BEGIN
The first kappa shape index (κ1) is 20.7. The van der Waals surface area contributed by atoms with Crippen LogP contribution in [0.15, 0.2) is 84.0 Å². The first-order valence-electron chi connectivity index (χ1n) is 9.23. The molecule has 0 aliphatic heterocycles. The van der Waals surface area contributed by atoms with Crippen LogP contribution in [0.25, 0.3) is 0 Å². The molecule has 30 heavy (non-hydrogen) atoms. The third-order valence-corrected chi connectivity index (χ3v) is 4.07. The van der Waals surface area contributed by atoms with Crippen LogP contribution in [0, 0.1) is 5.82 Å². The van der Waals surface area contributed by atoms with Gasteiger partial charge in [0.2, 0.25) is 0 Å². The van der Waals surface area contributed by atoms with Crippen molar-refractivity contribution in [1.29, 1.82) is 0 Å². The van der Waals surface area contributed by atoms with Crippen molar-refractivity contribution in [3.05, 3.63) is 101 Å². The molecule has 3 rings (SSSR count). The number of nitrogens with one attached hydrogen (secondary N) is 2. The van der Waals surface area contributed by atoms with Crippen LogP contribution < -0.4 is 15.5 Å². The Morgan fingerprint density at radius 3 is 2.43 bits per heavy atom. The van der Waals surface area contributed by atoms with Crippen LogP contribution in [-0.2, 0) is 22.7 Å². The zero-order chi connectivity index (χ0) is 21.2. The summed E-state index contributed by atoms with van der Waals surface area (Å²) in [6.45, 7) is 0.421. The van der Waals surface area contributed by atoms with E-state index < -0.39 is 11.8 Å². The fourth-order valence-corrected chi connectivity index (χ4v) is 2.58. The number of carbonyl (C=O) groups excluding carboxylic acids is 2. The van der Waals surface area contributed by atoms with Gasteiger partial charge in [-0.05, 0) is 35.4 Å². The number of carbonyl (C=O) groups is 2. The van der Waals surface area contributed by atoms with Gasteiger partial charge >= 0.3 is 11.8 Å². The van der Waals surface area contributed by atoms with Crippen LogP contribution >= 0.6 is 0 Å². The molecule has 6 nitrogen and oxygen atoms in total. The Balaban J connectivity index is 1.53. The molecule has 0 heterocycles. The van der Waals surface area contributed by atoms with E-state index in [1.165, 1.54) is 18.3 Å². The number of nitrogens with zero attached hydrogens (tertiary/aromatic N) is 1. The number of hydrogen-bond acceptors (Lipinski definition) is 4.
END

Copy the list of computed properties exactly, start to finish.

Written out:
The first kappa shape index (κ1) is 20.7. The van der Waals surface area contributed by atoms with Crippen LogP contribution in [0.15, 0.2) is 84.0 Å². The first-order valence-electron chi connectivity index (χ1n) is 9.23. The molecule has 0 aliphatic heterocycles. The van der Waals surface area contributed by atoms with Crippen LogP contribution in [0.25, 0.3) is 0 Å². The molecule has 30 heavy (non-hydrogen) atoms. The third-order valence-corrected chi connectivity index (χ3v) is 4.07. The van der Waals surface area contributed by atoms with Crippen LogP contribution in [0, 0.1) is 5.82 Å². The van der Waals surface area contributed by atoms with Gasteiger partial charge in [0.2, 0.25) is 0 Å². The van der Waals surface area contributed by atoms with Crippen molar-refractivity contribution in [1.29, 1.82) is 0 Å². The van der Waals surface area contributed by atoms with Crippen molar-refractivity contribution in [3.05, 3.63) is 101 Å². The molecule has 3 rings (SSSR count). The number of nitrogens with one attached hydrogen (secondary N) is 2. The van der Waals surface area contributed by atoms with Crippen LogP contribution < -0.4 is 15.5 Å². The Morgan fingerprint density at radius 3 is 2.43 bits per heavy atom. The van der Waals surface area contributed by atoms with Crippen LogP contribution in [-0.2, 0) is 22.7 Å². The zero-order chi connectivity index (χ0) is 21.2. The summed E-state index contributed by atoms with van der Waals surface area (Å²) in [6.45, 7) is 0.421. The van der Waals surface area contributed by atoms with E-state index < -0.39 is 11.8 Å². The fourth-order valence-corrected chi connectivity index (χ4v) is 2.58. The number of carbonyl (C=O) groups excluding carboxylic acids is 2. The van der Waals surface area contributed by atoms with Gasteiger partial charge in [-0.05, 0) is 35.4 Å². The number of carbonyl (C=O) groups is 2. The van der Waals surface area contributed by atoms with Gasteiger partial charge >= 0.3 is 11.8 Å². The van der Waals surface area contributed by atoms with Crippen LogP contribution >= 0.6 is 0 Å². The molecule has 6 nitrogen and oxygen atoms in total. The Balaban J connectivity index is 1.53. The molecule has 0 heterocycles. The van der Waals surface area contributed by atoms with E-state index in [1.165, 1.54) is 18.3 Å². The number of nitrogens with zero attached hydrogens (tertiary/aromatic N) is 1. The number of hydrogen-bond acceptors (Lipinski definition) is 4.